Some distillers estimate that the yeast contributes about 25 percent of the whiskey's flavor, so it's highly significant. What makes one yeast better than another I can't say. A distiller is looking for a yeast that is robust in its propagation action and, of course, one that makes the whiskey taste good.
There used to be a big distinction made between practical distillers and scientific distillers, with the former catching wild yeast from the environment and the latter using pure strain yeast, bred in a laboratory. Today that is somewhat blurred.
Yeast is a microorganism and there are an unlimited number of different strains. They are as unique as humans or, perhaps more accurately, human families. I'll resist drawing the analogy to the specific biological process, but the product of that process varies in subtle ways depending on the metabolism of the yeast family at work in a particular plant, hence the fermented mash and, ultimately, the whiskey has a distinctive taste.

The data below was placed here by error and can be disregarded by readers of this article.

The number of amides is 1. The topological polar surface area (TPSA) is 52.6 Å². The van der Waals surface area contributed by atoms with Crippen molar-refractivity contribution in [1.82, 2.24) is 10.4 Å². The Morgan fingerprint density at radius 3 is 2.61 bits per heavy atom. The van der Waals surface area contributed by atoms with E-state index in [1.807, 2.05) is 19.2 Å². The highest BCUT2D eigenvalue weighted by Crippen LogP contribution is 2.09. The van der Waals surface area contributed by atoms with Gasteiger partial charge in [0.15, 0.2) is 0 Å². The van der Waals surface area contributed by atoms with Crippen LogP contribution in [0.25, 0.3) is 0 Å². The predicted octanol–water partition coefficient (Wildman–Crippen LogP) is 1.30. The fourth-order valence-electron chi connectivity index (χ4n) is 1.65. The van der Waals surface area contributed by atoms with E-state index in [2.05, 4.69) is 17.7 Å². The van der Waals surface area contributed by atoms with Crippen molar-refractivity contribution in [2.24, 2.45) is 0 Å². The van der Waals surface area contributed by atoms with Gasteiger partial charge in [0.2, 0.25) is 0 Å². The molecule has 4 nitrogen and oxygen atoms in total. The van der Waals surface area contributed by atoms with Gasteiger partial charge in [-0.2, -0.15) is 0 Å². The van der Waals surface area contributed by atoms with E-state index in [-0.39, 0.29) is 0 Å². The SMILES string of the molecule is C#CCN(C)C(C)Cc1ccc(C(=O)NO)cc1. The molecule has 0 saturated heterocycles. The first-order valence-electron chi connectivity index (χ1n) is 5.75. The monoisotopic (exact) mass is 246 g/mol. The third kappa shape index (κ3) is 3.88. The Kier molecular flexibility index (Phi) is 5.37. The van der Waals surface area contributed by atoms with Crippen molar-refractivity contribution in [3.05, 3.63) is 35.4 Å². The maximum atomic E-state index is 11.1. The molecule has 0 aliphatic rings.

To taste yeast characteristics you want to taste younger whiskeys. That is where the tastes from the yeast and grains are more pronounced, because there is less taste coming from the wood.